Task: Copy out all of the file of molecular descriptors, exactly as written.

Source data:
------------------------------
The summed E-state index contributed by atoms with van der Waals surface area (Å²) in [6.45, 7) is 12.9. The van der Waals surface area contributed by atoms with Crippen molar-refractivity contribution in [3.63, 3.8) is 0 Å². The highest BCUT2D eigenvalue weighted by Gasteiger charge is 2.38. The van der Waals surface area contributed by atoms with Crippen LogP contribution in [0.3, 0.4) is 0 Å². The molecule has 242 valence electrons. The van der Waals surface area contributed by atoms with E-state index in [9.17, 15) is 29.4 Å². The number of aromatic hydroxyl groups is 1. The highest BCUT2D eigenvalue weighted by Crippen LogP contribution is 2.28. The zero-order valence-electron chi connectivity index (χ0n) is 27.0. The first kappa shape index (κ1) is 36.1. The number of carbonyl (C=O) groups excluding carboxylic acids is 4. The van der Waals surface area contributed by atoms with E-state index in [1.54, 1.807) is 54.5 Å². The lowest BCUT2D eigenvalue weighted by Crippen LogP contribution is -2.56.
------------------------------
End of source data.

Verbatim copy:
The summed E-state index contributed by atoms with van der Waals surface area (Å²) in [6.45, 7) is 12.9. The van der Waals surface area contributed by atoms with Crippen molar-refractivity contribution in [3.63, 3.8) is 0 Å². The highest BCUT2D eigenvalue weighted by Gasteiger charge is 2.38. The van der Waals surface area contributed by atoms with Crippen LogP contribution in [0.3, 0.4) is 0 Å². The molecule has 242 valence electrons. The van der Waals surface area contributed by atoms with E-state index in [9.17, 15) is 29.4 Å². The number of aromatic hydroxyl groups is 1. The highest BCUT2D eigenvalue weighted by Crippen LogP contribution is 2.28. The zero-order valence-electron chi connectivity index (χ0n) is 27.0. The first kappa shape index (κ1) is 36.1. The number of carbonyl (C=O) groups excluding carboxylic acids is 4. The van der Waals surface area contributed by atoms with E-state index in [1.54, 1.807) is 54.5 Å². The lowest BCUT2D eigenvalue weighted by Crippen LogP contribution is -2.56.